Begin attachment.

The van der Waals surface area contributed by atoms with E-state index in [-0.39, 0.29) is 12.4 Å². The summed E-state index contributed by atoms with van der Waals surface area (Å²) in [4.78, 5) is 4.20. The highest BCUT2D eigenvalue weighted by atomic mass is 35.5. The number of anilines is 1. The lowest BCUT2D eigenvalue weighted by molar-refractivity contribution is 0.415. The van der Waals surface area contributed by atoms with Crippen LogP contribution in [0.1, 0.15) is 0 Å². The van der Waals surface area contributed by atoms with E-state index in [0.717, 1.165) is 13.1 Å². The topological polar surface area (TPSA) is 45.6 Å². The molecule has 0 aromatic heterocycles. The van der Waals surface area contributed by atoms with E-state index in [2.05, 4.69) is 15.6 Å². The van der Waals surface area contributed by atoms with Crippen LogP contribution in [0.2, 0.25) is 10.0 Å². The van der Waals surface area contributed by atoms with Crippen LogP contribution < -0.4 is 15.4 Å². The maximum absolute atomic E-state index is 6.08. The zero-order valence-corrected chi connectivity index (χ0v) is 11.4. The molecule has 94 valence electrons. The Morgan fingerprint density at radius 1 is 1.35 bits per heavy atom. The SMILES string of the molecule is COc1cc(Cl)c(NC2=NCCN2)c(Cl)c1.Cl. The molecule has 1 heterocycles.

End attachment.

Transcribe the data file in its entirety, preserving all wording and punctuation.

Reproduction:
The van der Waals surface area contributed by atoms with E-state index in [-0.39, 0.29) is 12.4 Å². The summed E-state index contributed by atoms with van der Waals surface area (Å²) in [4.78, 5) is 4.20. The highest BCUT2D eigenvalue weighted by atomic mass is 35.5. The number of anilines is 1. The lowest BCUT2D eigenvalue weighted by molar-refractivity contribution is 0.415. The van der Waals surface area contributed by atoms with Crippen LogP contribution in [0.1, 0.15) is 0 Å². The van der Waals surface area contributed by atoms with E-state index in [0.717, 1.165) is 13.1 Å². The topological polar surface area (TPSA) is 45.6 Å². The molecule has 0 aromatic heterocycles. The van der Waals surface area contributed by atoms with E-state index in [2.05, 4.69) is 15.6 Å². The van der Waals surface area contributed by atoms with Crippen LogP contribution in [0.2, 0.25) is 10.0 Å². The van der Waals surface area contributed by atoms with Crippen LogP contribution < -0.4 is 15.4 Å². The maximum absolute atomic E-state index is 6.08. The zero-order valence-corrected chi connectivity index (χ0v) is 11.4. The molecule has 94 valence electrons. The Morgan fingerprint density at radius 1 is 1.35 bits per heavy atom. The SMILES string of the molecule is COc1cc(Cl)c(NC2=NCCN2)c(Cl)c1.Cl. The molecule has 1 heterocycles.